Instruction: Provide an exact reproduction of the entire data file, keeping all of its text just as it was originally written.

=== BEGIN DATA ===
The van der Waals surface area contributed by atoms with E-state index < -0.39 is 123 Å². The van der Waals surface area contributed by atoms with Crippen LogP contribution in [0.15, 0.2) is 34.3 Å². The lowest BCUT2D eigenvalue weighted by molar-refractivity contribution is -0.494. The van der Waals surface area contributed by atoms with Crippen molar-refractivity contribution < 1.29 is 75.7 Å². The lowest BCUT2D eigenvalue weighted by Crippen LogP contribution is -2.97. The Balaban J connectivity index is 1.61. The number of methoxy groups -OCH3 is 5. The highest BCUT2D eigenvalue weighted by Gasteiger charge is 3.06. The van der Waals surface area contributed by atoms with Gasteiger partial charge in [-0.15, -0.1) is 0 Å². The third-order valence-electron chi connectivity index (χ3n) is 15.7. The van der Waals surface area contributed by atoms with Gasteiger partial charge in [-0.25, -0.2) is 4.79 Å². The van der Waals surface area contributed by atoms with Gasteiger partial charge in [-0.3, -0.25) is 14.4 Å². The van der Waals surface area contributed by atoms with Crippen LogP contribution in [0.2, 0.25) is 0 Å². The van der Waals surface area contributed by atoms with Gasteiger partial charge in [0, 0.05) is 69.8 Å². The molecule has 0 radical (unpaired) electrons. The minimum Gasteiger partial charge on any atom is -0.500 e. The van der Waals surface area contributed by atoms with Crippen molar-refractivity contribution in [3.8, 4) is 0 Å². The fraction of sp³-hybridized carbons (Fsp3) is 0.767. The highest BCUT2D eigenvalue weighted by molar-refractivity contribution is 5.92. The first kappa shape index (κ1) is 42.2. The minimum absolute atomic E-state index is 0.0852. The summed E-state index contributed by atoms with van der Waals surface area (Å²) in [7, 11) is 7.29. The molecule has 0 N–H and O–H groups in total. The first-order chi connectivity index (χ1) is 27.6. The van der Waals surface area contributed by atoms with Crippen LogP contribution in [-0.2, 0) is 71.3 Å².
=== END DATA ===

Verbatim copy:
The van der Waals surface area contributed by atoms with E-state index < -0.39 is 123 Å². The van der Waals surface area contributed by atoms with Crippen LogP contribution in [0.15, 0.2) is 34.3 Å². The lowest BCUT2D eigenvalue weighted by molar-refractivity contribution is -0.494. The van der Waals surface area contributed by atoms with Crippen molar-refractivity contribution < 1.29 is 75.7 Å². The lowest BCUT2D eigenvalue weighted by Crippen LogP contribution is -2.97. The Balaban J connectivity index is 1.61. The number of methoxy groups -OCH3 is 5. The highest BCUT2D eigenvalue weighted by Gasteiger charge is 3.06. The van der Waals surface area contributed by atoms with Gasteiger partial charge in [-0.15, -0.1) is 0 Å². The third-order valence-electron chi connectivity index (χ3n) is 15.7. The van der Waals surface area contributed by atoms with Gasteiger partial charge in [-0.25, -0.2) is 4.79 Å². The van der Waals surface area contributed by atoms with Gasteiger partial charge in [-0.3, -0.25) is 14.4 Å². The van der Waals surface area contributed by atoms with Crippen LogP contribution in [0.2, 0.25) is 0 Å². The van der Waals surface area contributed by atoms with Gasteiger partial charge in [0, 0.05) is 69.8 Å². The molecule has 0 radical (unpaired) electrons. The minimum Gasteiger partial charge on any atom is -0.500 e. The van der Waals surface area contributed by atoms with Crippen molar-refractivity contribution in [3.8, 4) is 0 Å². The fraction of sp³-hybridized carbons (Fsp3) is 0.767. The highest BCUT2D eigenvalue weighted by molar-refractivity contribution is 5.92. The first kappa shape index (κ1) is 42.2. The minimum absolute atomic E-state index is 0.0852. The summed E-state index contributed by atoms with van der Waals surface area (Å²) in [7, 11) is 7.29. The molecule has 0 N–H and O–H groups in total. The first-order chi connectivity index (χ1) is 27.6. The van der Waals surface area contributed by atoms with Crippen LogP contribution in [-0.2, 0) is 71.3 Å².